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Finding Community As A Young Parent

January 28, 2013

In the early '70s, my parents discovered a way to make friends with other Jews in a predominantly Christian community. They joined a temple.

I grew up in Wellesley, Massachusetts. Back then, I was one of maybe eight or nine Jewish kids in school. Yet all of my parents' friends were Jewish. There were the Snyders, the Schulmans, two sets of Friedmans, the Ashcheins, the Weils, the Glazermans, and more. Well over 30 years later, these couples remain my parents' closest friends.

communityMind you, they didn't form a havurah or any sort of organized Jewish group. They didn't worship together or discuss Talmud or do anything really all that Jewish (besides annual Break-the-Fasts after Yom Kippur ended). What they had in common was simple: they were Reform Jews, raising Jewish children, in a non-Jewish community. The rest was history.

As an adult with children of my own, I faced a similar desire for kinship. After years on the West Coast, my husband and I decided to settle down in Arlington, Massachusetts, a burgeoning town where Somervillians and Cambridgeons came to buy their first homes, have babies, and live close enough to the city that they wouldn't be considered "suburban." Like a slightly dorkier and better educated version of Portlandia, we joined a community where neighbors discussed compost methods and the benefits of raising chickens, where cyclists outnumbered car commuters, and where my husband and I felt right at home. Perhaps we had found our people.

However, with our oldest son approaching school age, I felt like something was missing. Some sort of cultural connection that I couldn't quite put my finger on. And then it hit me: I wanted Jewish friends. I wanted a circle of families to come over for potluck Shabbat dinners and discuss the merits of URJ vs. UAHC summer camps. I wanted the community my parents so intentionally sought out and forged so many years ago.

Here's the hitch: my husband isn't Jewish. In fact, despite a Catholic upbringing, his cultural identity doesn't really include any religious affiliation at all. So there I was, in my mid-thirties with two young boys and a non-Jewish husband, wanting my parents' experience of a Jewish clique. The question became how to get it in a way that felt familiar to me while also being inclusive of my husband.

One of my few Jewish friends turned me on to the Tot Shabbat program at the temple in the neighboring (and slightly tonier) town of Lexington. Temple Isaiah was everything a Reform Jewish girl from the suburbs could hope for... liberal, relaxed, welcoming, and incredibly familiar. I was nostalgia-struck for my childhood and hopeful that my boys would one day have their first kisses at a youth group convention.

We joined Temple Isaiah as members the following year. I soon met and befriended dozens of peers. I quickly sought out ways to get involved and became a co-founder of the "Yud," a young-sisterhood within the temple community for women in their 30s and 40s, which has since grown to have over 80 members. Within months, I felt established and connected.

My husband found his way as well. The whole experience of "joining" a religious community was new to him. As a boy, everyone in his town just "went" to church; there was no joining involved. Through attending High Holiday services, monthly Mishpacha (Hebrew for "family," a learning program for parents of religious school children), and our expanding social circle, he shared in the experience with an open mind and heart. True, he's not going to go out for the Brotherhood softball team or become an adult bar mitzvah, but he's chatting with the dads and learning about what it means to be a temple member.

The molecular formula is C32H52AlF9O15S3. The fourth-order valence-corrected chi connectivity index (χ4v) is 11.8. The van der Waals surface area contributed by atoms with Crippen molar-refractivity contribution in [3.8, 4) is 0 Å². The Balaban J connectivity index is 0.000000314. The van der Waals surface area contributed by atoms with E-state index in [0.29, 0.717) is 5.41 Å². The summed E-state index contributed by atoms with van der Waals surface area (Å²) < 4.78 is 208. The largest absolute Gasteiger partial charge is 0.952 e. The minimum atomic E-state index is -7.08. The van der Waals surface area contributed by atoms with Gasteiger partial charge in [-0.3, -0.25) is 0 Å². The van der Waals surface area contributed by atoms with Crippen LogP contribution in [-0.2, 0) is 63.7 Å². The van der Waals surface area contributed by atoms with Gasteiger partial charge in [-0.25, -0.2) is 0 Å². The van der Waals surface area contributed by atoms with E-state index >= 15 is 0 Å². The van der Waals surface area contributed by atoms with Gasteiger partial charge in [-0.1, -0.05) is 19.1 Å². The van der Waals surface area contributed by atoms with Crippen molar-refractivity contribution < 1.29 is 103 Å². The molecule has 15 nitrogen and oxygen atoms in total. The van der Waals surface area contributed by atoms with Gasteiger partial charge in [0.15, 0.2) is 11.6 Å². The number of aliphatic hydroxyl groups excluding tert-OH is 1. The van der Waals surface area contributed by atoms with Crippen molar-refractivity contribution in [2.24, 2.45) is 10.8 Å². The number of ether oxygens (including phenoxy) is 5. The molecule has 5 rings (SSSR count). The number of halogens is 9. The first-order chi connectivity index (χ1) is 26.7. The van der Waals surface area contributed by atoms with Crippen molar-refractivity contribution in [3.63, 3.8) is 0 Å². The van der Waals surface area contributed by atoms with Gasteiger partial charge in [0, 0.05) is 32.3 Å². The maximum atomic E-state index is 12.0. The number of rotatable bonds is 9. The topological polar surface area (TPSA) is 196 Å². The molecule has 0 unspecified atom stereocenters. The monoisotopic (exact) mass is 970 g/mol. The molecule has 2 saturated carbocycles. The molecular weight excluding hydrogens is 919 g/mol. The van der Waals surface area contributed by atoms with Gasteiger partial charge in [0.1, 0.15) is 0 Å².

So thanks, Mom and Dad, for modeling the importance of having Jewish friends and community. And thanks, my new friends, for filling such a vital place in my adult life. And of course, thanks to my husband for the openness and joy that he brings to being married to a sentimental Jew.

Hebrew for "son of the commandments." In modern Jewish practice, Jewish boys come of age at 13. When a boy comes of age, he is officially a bar mitzvah and considered an adult. The term is commonly used as a short-hand for the bar mitzvah's coming-of-age ceremony and/or celebration. The female equivalent is "bat mitzvah." Hebrew for "Day of Atonement," the final of ten Days of Awe that begin with Rosh Hashanah. Occurs during the fall and is marked by a 24-hour fast. One of the most important Jewish holidays. Hebrew for "fellowship," a lay-led group that meets for Shabbat or holiday prayer services, life cycle events, and/or Jewish learning or discussion. The Jewish Sabbath, from sunset on Friday to nightfall on Saturday. A language of West Semitic origins, culturally considered to be the language of the Jewish people. Ancient or Classical Hebrew is the language of Jewish prayer or study. Modern Hebrew was developed in the late-19th and early 20th centuries as a revival language; today it is spoken by most Israelis.
Hebrew for "instruction" or "learning," a central text of Judaism, recording the rabbinic discussions pertaining to Jewish law, ethics, philosophy, customs and history. It has two parts: Mishnah (redacted c. 200 CE) and Gemara (c. 500 CE), an elucidation of the Mishnah. Reform synagogues are often called "temple." "The Temple" refers to either the First Temple, built by King Solomon in 957 BCE in Jerusalem, or the Second Temple, which replaced the First Temple and stood on the Temple Mount in Jerusalem from 516 BCE to 70 CE.
Dana Hagenbuch

Dana Hagenbuch lives in Arlington, MA with her husband, two sons, and Norwich Terrier. She is Vice President of Commongood Careers, a search firm for leading edge nonprofits. She can be reached at dhagenbuch@commongoodcareers.org.

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